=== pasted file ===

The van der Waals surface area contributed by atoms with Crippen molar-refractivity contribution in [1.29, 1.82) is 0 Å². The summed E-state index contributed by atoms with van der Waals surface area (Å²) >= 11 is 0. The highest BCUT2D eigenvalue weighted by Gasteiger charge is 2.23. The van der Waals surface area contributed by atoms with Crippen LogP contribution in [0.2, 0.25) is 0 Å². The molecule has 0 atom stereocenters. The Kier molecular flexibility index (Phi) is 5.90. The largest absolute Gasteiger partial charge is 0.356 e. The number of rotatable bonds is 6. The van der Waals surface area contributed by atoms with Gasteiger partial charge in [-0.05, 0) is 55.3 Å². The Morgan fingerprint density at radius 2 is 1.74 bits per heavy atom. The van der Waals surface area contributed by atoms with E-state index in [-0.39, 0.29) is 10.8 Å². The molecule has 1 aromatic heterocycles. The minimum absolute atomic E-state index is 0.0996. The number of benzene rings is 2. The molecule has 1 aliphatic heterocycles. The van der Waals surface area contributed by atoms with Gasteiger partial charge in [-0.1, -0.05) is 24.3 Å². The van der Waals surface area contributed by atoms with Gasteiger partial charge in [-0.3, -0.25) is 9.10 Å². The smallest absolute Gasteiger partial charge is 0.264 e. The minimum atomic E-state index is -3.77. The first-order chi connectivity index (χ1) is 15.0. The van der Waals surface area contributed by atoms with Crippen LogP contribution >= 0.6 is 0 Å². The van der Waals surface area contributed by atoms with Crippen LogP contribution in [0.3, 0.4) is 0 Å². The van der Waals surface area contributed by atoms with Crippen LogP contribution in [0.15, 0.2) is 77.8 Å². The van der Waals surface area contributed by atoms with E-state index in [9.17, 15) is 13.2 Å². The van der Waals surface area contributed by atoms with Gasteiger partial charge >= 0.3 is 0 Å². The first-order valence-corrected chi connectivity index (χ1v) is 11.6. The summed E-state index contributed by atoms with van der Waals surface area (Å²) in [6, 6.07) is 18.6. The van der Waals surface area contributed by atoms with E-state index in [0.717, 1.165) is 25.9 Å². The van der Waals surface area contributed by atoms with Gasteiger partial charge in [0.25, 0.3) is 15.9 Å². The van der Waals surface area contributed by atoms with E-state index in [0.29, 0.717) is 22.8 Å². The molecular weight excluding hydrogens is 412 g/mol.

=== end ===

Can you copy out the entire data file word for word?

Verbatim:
The van der Waals surface area contributed by atoms with Crippen molar-refractivity contribution in [1.29, 1.82) is 0 Å². The summed E-state index contributed by atoms with van der Waals surface area (Å²) >= 11 is 0. The highest BCUT2D eigenvalue weighted by Gasteiger charge is 2.23. The van der Waals surface area contributed by atoms with Crippen LogP contribution in [0.2, 0.25) is 0 Å². The molecule has 0 atom stereocenters. The Kier molecular flexibility index (Phi) is 5.90. The largest absolute Gasteiger partial charge is 0.356 e. The number of rotatable bonds is 6. The van der Waals surface area contributed by atoms with Gasteiger partial charge in [-0.05, 0) is 55.3 Å². The Morgan fingerprint density at radius 2 is 1.74 bits per heavy atom. The van der Waals surface area contributed by atoms with E-state index in [-0.39, 0.29) is 10.8 Å². The molecule has 1 aromatic heterocycles. The minimum absolute atomic E-state index is 0.0996. The number of benzene rings is 2. The molecule has 1 aliphatic heterocycles. The van der Waals surface area contributed by atoms with Gasteiger partial charge in [-0.1, -0.05) is 24.3 Å². The van der Waals surface area contributed by atoms with Gasteiger partial charge in [-0.3, -0.25) is 9.10 Å². The smallest absolute Gasteiger partial charge is 0.264 e. The minimum atomic E-state index is -3.77. The first-order chi connectivity index (χ1) is 15.0. The van der Waals surface area contributed by atoms with Crippen LogP contribution >= 0.6 is 0 Å². The van der Waals surface area contributed by atoms with Crippen LogP contribution in [0.3, 0.4) is 0 Å². The van der Waals surface area contributed by atoms with Crippen LogP contribution in [0.15, 0.2) is 77.8 Å². The van der Waals surface area contributed by atoms with E-state index in [9.17, 15) is 13.2 Å². The van der Waals surface area contributed by atoms with Gasteiger partial charge >= 0.3 is 0 Å². The first-order valence-corrected chi connectivity index (χ1v) is 11.6. The summed E-state index contributed by atoms with van der Waals surface area (Å²) in [6, 6.07) is 18.6. The van der Waals surface area contributed by atoms with E-state index in [0.717, 1.165) is 25.9 Å². The van der Waals surface area contributed by atoms with Gasteiger partial charge in [0.25, 0.3) is 15.9 Å². The van der Waals surface area contributed by atoms with E-state index in [0.29, 0.717) is 22.8 Å². The molecular weight excluding hydrogens is 412 g/mol.